All maritime workers are at high risk of on the job injury especially because they can be far away from medical attention after an emergency occurs. Seamen are protected by The Jones Act, which allows them to seek compensation for their injuries caused by their employers or coworkers on a vessel.
A victim must be able to prove the employer was being negligent and the vessel was not seaworthy or they failed to provide medical care. The best thing to do if you find yourself in this situation is to contact a knowledgeable maritime attorney. An attorney will explain all the legal components involved in a claim as well as ensure that you get the compensation that you deserve. The Jones act allows a seamen to recover damages for both past and future economic and non-economic losses. Sources of compensation can come from three different sources unseaworthy vessels, maintenance and cure and liable third parties.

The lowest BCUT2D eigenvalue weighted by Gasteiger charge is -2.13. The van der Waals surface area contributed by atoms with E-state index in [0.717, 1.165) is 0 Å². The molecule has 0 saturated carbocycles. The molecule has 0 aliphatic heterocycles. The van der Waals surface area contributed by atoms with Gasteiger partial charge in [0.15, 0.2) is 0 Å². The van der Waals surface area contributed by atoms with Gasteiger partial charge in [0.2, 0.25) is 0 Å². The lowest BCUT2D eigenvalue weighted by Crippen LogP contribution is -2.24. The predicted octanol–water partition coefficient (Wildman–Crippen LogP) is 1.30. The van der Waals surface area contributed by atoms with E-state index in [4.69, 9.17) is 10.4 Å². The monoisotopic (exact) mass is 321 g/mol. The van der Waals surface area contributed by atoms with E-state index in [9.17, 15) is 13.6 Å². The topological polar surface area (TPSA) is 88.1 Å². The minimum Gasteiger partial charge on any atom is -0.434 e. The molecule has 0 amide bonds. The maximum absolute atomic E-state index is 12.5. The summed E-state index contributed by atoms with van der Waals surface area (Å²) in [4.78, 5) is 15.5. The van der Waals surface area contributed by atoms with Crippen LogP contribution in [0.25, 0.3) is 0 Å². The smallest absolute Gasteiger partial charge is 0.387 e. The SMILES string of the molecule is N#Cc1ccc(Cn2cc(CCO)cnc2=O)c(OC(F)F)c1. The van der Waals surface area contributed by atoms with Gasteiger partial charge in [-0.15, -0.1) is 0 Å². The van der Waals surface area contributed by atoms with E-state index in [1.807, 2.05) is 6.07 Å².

Unseaworthy vessels

A vessel is considered unseaworthy if it is not a safe place to live and work and does not contain safe equipment and have competent crew members. It can also be unseaworthy is dangers arise during its voyage.

Maintenance and cure

A seaman has a legal right to maintenance and cure, regardless of who is at fault. This is similar to the workers compensation law. Maintenance covers food and shelter that the seamen would have received if it wasn’t for injury. The cure represents the employer’s obligation to provide rehabilitation service, medical care and hospitalization to the seamen until they reach full recovery.

Liable third parties

If an injury is caused by an independent contractor aboard a vessel, then a seaman can also file claims against them as well to receive compensation.